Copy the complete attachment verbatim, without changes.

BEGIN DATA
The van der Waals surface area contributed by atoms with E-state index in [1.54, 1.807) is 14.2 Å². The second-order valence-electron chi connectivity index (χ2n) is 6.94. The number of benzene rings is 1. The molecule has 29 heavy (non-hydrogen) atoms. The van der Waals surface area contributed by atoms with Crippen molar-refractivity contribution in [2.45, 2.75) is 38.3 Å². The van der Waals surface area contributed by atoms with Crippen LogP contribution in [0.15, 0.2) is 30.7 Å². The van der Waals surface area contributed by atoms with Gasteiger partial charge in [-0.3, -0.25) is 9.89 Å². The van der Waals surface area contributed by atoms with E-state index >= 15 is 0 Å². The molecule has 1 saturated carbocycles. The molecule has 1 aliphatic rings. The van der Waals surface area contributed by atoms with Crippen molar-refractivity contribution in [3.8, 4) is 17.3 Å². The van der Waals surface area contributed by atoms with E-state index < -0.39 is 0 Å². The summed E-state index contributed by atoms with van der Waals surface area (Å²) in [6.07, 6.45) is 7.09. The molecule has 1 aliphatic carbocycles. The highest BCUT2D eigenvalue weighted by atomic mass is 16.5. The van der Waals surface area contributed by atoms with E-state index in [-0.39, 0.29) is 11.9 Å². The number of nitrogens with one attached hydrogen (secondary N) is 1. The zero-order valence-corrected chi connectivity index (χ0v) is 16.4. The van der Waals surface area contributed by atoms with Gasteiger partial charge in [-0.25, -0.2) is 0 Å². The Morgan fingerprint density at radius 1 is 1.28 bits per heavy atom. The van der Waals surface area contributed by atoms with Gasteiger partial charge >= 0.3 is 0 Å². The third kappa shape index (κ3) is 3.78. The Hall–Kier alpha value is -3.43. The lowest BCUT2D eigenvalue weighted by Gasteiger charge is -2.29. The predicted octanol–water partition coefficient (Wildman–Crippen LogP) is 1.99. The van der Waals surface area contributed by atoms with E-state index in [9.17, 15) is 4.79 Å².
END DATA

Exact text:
The van der Waals surface area contributed by atoms with E-state index in [1.54, 1.807) is 14.2 Å². The second-order valence-electron chi connectivity index (χ2n) is 6.94. The number of benzene rings is 1. The molecule has 29 heavy (non-hydrogen) atoms. The van der Waals surface area contributed by atoms with Crippen molar-refractivity contribution in [2.45, 2.75) is 38.3 Å². The van der Waals surface area contributed by atoms with Crippen LogP contribution in [0.15, 0.2) is 30.7 Å². The van der Waals surface area contributed by atoms with Gasteiger partial charge in [-0.3, -0.25) is 9.89 Å². The van der Waals surface area contributed by atoms with E-state index >= 15 is 0 Å². The molecule has 1 saturated carbocycles. The molecule has 1 aliphatic rings. The van der Waals surface area contributed by atoms with Crippen molar-refractivity contribution in [3.8, 4) is 17.3 Å². The van der Waals surface area contributed by atoms with E-state index < -0.39 is 0 Å². The summed E-state index contributed by atoms with van der Waals surface area (Å²) in [6.07, 6.45) is 7.09. The molecule has 1 aliphatic carbocycles. The highest BCUT2D eigenvalue weighted by atomic mass is 16.5. The van der Waals surface area contributed by atoms with E-state index in [-0.39, 0.29) is 11.9 Å². The number of nitrogens with one attached hydrogen (secondary N) is 1. The zero-order valence-corrected chi connectivity index (χ0v) is 16.4. The van der Waals surface area contributed by atoms with Gasteiger partial charge in [-0.25, -0.2) is 0 Å². The Morgan fingerprint density at radius 1 is 1.28 bits per heavy atom. The van der Waals surface area contributed by atoms with Gasteiger partial charge >= 0.3 is 0 Å². The third kappa shape index (κ3) is 3.78. The Hall–Kier alpha value is -3.43. The lowest BCUT2D eigenvalue weighted by Gasteiger charge is -2.29. The predicted octanol–water partition coefficient (Wildman–Crippen LogP) is 1.99. The van der Waals surface area contributed by atoms with E-state index in [9.17, 15) is 4.79 Å².